The thing with the "teaching" is interesting, because the NT says there are teachers -- and James in particular says they've got to be really serious about their job. But the NT also says in the NC document in Hebrews that no longer shall we teach one another saying "know the Lord" but that we all shall know Him, from the least of us to the greatest. Jesus said the Spirit would lead us into all truth, and John echoed the promise of the Spirit by saying that "you have an anointing that teaches you all things" and don't need anyone to teach you.

Teachers exist in the NC like prophets -- both are jobs with a timer on them. Both are secondary witnesses to the primary witness of the Holy Spirit to our spirits. Otherwise we are God's grandchildren instead of children -- still needing the priestly intercessor to speak to us from God. The teacher's goal is to eventually hand you over to a communicating relationship with Christ Himself, not to keep you attached to the teacher's breast, so to speak. Of course, it takes time to learn how to hear God. But that should be the teacher's goal -- to help you learn how to distinguish the voice of the Holy Spirit until the teacher becomes mere resonating confirmation to what God has already been speaking to you. Of course it should go without saying that the Spirit confirms what He wrote in Scripture and does not depart from it.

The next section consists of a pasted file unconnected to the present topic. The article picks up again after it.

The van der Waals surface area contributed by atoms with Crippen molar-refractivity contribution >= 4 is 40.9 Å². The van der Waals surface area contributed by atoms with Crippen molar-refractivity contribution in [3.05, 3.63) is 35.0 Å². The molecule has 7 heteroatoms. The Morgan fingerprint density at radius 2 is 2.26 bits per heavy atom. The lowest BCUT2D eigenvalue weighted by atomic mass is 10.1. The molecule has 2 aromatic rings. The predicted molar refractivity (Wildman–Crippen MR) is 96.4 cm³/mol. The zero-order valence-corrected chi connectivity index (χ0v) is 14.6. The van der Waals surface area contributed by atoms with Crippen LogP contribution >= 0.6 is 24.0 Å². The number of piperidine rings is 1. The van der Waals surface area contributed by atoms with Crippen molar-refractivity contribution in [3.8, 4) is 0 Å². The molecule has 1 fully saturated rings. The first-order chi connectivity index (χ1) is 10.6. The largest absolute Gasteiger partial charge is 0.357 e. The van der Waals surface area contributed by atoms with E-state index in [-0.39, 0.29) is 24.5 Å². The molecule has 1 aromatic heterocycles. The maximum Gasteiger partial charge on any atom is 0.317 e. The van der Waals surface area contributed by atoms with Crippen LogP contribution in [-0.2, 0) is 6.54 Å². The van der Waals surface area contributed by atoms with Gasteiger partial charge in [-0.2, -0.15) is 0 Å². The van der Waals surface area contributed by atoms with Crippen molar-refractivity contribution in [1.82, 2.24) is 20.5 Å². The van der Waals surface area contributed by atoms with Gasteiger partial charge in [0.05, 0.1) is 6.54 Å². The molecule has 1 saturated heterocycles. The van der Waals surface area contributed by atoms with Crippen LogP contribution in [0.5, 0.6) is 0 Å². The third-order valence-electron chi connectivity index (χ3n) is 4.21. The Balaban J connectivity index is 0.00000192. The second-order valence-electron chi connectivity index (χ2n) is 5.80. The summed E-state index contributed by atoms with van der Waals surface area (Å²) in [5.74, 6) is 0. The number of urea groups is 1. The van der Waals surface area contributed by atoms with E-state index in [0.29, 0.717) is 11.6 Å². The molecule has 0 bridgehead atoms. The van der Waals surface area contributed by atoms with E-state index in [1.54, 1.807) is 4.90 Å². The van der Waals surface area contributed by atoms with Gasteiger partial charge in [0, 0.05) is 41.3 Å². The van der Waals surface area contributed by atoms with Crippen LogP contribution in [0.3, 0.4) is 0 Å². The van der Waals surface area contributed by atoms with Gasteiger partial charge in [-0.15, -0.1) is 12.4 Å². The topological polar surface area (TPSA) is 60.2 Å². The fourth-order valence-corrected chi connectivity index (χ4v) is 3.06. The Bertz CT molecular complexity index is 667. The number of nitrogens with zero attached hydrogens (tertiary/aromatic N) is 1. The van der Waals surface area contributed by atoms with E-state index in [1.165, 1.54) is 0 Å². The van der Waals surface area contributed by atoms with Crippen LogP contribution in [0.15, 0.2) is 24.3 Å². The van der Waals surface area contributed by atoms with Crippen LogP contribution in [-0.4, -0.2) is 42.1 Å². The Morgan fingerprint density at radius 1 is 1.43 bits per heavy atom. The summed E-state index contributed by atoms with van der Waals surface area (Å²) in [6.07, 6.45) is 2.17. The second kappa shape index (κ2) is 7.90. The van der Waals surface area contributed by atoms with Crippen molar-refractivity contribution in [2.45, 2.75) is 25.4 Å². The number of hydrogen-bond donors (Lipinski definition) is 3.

The main problem is that just like we are deathly afraid of falling into sin without the umbilical cord wrapped around the Ten Commandments, in the same way we are deathly afraid of being deceived and lost if we take the NC's promise about the Spirit literally. And as shepherds, pastors are deathly afraid of preaching that promise to their sheep. In the end we basically are afraid that God won't do what He promised to with the Holy Spirit. That's why we cling harder to teaching and don't teach people to believe in the power, safety and security of His Spirit as our Teacher. Intellectual knowledge feels more controllable, manageable, etc. It feels safer. Just like "law" initially feels safer than "grace".

But after we were in the grip of grace, we found that not only was it more powerful than law, it was also more fruitful! What the law could not do, grace does! In the same way, even though perpetual teaching feels safer and more manageable, in fact we don't know that the Spirit is more powerful and we are safer in Him. Learning straight from Him and teaching others to learn straight from Him is more powerful and fruitful. That was the secret of the early church that received the Spirit -- He was their Teacher!